Creating more affordable housing takes out of wood-frame box thinking

Could zoning more stacked townhouses help increase affordability in Metro Vancouver?

Regardless of which survey you read, the issue of affordable housing tops the list of concerns for most Metro Vancouverites. Is it any wonder when a tear-down house on Vancouver’s west side can easily fetch $2 million, while the cost of rental accommodation continues to soar? But what options do our civic politicians really have at their disposal to make cities in our region affordable once again?

One option could be to introduce policies that result in a massive drop in the value of existing single-family homes. While this might sound appealing to prospective purchasers, it simply isn’t practical. That’s because it could send our economy into a serious nosedive.

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Just imagine thousands of existing homeowners now suddenly owing more on their house than it is worth. If you want a lesson on how that works, simply check out what’s happening right now in countless cities across America.

We all know Detroit, Michigan is one of the most affordable places to live, but I don’t hear many Vancouverites clamouring to become anything like Motor City. Their housing affordability is a direct result of their economy falling into the tank. Therefore, if we’re going to open up our housing market to lower-income earners, we’ll need to be much more creative.

Mayor Gregor Robertson announced in his inaugural speech earlier this week that he is going to establish a new blue ribbon panel on housing affordability. While I applaud him for his efforts, he will have a tough road ahead of him. But the good news is there are a number of different ways cities can introduce affordability into the market without having to necessarily depress the price of existing homes.

Step one for Vancouver should be to introduce a number of new housing options for first time buyers that essentially don’t exist. That means thinking outside the wood frame box and following Toronto’s lead by pre-zoning parcels of land for such things as stacked townhouses and row housing.

Not only is this form of housing easier to bring to market at a lower price point, it has broad appeal with young couples and families who simply can’t afford to purchase a more costly single family home.

In next week’s column I’ll explore several other options our civic politicians could immediately implement if they truly want to introduce more affordability into our red-hot real estate market.

Editor's Note: If you're also looking for a related column on this subject, you should also read Pete McMartin in today's Vancouver Sun.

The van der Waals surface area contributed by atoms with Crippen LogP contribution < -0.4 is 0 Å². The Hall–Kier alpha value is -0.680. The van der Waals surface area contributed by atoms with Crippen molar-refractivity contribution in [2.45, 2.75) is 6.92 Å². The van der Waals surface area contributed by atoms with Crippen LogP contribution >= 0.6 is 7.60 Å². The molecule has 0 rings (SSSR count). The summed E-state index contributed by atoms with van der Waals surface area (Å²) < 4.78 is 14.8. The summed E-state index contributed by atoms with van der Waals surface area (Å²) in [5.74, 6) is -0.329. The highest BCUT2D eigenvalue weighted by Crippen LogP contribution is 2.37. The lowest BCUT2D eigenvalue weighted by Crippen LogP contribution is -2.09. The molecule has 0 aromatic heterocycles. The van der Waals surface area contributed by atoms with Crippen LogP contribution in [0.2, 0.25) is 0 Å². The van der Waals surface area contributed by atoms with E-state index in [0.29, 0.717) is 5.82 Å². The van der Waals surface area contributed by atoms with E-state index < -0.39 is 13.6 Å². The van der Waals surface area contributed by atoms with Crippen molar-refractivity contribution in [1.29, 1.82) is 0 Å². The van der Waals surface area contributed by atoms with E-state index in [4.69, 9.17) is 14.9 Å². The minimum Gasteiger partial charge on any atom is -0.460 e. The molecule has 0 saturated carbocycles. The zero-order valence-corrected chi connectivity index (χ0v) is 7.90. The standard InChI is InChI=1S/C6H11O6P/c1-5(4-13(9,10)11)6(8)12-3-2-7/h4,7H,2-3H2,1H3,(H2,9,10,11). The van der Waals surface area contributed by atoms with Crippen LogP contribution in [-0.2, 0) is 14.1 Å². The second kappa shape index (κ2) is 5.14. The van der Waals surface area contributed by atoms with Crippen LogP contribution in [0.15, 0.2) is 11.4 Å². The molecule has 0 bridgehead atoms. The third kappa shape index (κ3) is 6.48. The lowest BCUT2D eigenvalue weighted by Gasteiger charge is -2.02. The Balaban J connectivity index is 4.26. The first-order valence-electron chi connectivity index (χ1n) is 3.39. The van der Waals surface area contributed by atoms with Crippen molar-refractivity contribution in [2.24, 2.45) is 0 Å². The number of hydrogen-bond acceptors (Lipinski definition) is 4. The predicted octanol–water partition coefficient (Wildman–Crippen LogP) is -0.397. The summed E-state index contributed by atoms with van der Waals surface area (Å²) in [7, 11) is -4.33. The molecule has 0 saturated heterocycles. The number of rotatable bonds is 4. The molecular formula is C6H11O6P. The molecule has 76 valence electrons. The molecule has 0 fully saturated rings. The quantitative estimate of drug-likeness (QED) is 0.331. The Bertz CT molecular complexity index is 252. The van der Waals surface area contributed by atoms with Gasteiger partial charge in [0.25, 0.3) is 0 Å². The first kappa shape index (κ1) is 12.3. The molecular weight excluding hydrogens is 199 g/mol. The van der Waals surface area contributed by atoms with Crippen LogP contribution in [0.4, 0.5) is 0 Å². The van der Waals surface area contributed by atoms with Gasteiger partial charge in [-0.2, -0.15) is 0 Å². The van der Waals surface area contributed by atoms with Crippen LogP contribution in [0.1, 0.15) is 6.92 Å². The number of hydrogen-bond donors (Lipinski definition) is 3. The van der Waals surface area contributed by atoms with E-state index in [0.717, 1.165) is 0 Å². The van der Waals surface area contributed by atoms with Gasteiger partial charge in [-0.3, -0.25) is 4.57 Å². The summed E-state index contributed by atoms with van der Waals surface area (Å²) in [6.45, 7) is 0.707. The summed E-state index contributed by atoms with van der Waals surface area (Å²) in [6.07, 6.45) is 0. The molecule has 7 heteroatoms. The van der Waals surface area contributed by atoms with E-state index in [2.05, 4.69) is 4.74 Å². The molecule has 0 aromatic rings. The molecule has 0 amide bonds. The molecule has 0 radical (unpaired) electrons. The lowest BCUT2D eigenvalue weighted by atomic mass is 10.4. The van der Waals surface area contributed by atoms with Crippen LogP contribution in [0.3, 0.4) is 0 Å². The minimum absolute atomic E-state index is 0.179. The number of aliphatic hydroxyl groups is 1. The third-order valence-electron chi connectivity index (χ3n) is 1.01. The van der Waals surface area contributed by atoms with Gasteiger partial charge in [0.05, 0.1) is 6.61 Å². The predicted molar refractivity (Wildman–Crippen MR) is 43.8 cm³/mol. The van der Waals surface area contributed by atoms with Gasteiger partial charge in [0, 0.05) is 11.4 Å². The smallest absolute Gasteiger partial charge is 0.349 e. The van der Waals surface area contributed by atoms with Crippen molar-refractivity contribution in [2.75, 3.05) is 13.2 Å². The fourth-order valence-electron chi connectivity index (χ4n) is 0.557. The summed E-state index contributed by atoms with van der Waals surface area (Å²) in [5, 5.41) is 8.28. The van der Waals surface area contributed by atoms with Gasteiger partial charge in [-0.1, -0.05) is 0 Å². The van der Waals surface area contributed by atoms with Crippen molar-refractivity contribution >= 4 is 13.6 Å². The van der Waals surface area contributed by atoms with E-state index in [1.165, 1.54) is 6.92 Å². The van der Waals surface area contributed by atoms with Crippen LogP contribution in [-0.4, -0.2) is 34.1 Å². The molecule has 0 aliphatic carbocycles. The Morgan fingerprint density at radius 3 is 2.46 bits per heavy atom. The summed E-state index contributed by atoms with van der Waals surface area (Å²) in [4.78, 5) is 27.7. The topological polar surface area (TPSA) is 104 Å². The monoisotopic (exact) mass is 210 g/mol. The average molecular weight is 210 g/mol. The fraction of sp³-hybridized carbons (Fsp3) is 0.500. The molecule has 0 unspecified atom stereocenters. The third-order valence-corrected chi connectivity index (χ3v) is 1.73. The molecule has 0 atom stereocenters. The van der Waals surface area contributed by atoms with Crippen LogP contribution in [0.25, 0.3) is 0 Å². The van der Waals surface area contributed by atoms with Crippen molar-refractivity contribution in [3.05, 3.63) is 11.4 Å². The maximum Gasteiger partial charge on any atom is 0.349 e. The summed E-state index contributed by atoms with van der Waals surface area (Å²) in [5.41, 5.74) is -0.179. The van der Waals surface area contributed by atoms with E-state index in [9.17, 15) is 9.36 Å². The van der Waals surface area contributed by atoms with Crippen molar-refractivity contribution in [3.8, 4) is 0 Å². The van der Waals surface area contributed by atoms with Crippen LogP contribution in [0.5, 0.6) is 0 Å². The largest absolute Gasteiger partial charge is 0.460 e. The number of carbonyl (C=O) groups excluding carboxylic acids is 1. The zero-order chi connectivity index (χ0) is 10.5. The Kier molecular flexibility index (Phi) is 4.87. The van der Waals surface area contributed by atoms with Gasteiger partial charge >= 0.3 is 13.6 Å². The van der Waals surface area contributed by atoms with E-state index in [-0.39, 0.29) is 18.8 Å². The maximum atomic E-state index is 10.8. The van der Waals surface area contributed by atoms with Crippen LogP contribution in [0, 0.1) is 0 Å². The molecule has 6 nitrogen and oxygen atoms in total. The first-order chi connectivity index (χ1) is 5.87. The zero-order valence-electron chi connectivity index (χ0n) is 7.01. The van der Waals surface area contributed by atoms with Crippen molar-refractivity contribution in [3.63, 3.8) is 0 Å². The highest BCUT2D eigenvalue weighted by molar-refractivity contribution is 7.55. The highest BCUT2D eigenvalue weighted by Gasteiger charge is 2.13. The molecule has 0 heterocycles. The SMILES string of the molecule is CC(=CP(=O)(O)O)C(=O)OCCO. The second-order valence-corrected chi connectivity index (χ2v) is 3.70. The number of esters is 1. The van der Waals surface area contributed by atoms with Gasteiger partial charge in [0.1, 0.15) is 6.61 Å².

– Post by Daniel. You can follow us on on Twitter @CityCaucus or you can "like" us on Facebook at facebook.com/citycaucus. This column first appeared in 24 Hours Vancouver on Thursday, December 8, 2011.

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  • Max

    Sorry Daniel, but I a smiling to myself right now. Here Robertson & Vision are promising affordable housing yet the low income renters at the Oly Village are worried about being evicted as they can’t pay their Enerpro bills. And what does Deputy City Manager Johnston say:
    ‘Johnston says if tenants have to leave, the city has housing specialists to help them find a place they can afford.’
    I guess it is lost on Johnston that these units were designated for LOW INCOME tenants.
    I think it is about time these residents lawyer up and I think the fuzzy eyeball needs to be given to Enerpro.
    The city has become a bad landlord.
    One man has already had to leave due to issues with the venting in these buildings. He has cancer and it was causing him issues. He left on his doctors orders.

  • Steven Forth

    We are not going to solve the afforable housing problem using the same thinking that got us there. We are going to have to come up with some real alternatives, let them compete (some will fail and that is OK) and get experimental.
    Here is one idea from a designer I have a lot of respect for. Will it work? I don’t know. But let’s find some new approaches.
    http://www.saturnid.org/

  • bobh

    And pray tell why should the rest of Vancouver’s taxpayers have to subsidize these people? It makes no sense. If they can not afford to live in Vancouver then common sense demands they move to where they can afford to pay for accommodation.

  • Steven Forth